Drew Marchand was chosen EMT of the Year by his peers at the Ashland Fire Department. 

ASHLAND - It's a job that would leave most people stressed and flustered. 

Whether it's for a car crash, a heart attack or a fall, Drew Marchand is called in at some of the worst moments of people's lives. 

But Marchand always has a smile on his face. His courtesy toward patients, their families and bystanders never waivers, even as he strives to follow protocol and put his skills and knowledge to work under pressure. He is a tireless advocate for his patients, and he constantly pushes for more training to improve himself and his fellow staff. He has exhibited leadership skills and has taken a lead role with Active 911, a digital messaging system that provides information for first responders. 

Those are just some of the reasons Drew Marchand's colleagues at Ashland Fire Department chose him as EMT of the Year for 2017. The honor was announced at the department's annual awards banquet on Saturday. 

Each year, members of the department nominate fellow staff members for the honors of EMT of the Year, officer of the year and firefighter of the year. The top two to three nominees with the most nominations in each area are then voted on, and the top voter-getters receive the awards.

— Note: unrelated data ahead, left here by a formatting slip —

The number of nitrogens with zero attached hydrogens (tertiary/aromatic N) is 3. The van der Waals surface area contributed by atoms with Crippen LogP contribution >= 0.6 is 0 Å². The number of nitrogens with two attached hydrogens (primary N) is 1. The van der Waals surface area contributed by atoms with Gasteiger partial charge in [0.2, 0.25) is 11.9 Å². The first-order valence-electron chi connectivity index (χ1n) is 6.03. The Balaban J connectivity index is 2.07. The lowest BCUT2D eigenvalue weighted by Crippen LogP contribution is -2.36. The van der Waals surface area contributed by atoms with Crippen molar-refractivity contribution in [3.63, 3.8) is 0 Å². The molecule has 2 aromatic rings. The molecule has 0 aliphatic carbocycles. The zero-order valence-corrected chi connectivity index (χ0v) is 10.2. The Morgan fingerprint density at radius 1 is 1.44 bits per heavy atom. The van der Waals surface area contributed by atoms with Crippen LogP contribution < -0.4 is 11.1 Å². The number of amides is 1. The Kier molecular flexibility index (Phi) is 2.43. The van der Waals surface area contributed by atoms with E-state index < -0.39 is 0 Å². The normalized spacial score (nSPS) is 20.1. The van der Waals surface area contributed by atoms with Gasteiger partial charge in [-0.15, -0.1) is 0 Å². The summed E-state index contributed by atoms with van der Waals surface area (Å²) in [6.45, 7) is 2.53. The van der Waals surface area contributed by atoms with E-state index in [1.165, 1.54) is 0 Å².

Other top nominees for EMT of the year were Ben Burrer and Dan Robinson. 

Marchand, 27, of Akron, has been with Ashland Fire Department nearly five years. He also works part-time at the Tallmadge Fire Department and has previously served on departments in Lakemore and Suffield. 

One of the biggest changes coming to Ashland from those other departments, Marchand said, was interacting with the Amish population.

"You're going into houses with no electricity and dealing with chimney fires in the summer, or you're dealing with midwifes and things," he said. 

Other changes included handling hazmat situations and high-speed crashes on Interstate 71 and farm-related incidents. 

"Another thing that's different down here is we have all volunteer fire departments surrounding us, so up north we can call for the cavalry and the cavalry is coming," Marchand said. "Here, it takes a little bit more time and we're it most of the time, or they call for us. I like that."

For Marchand, it was the promise of variety that drew him to fire and EMT school at Stark State College and then Summa Health System for his paramedic license. 

"I worked at a grocery store and I knew what I was doing on Mondays and what I was doing on Tuesdays. Here, we could have days where we run 24 calls and days where we do training all day, so it's kind of unique," he said. 

On a typical day in Ashland, Marchand may go out on 11 to 12 calls. 

Marchand said he was honored to be chosen as EMT of the year. 

"Especially being one of the newer guys here, I've only got five years on, so it feels good knowing the guys above me appreciate that and the guys below me look up to me," he said. "I just feel like I try to do well at my job. I try to know protocol and be calm and collected on calls. I try to know what to do, and if I don't, I know who to go to. But we're a team here.

"I work with a lot of good guys here."

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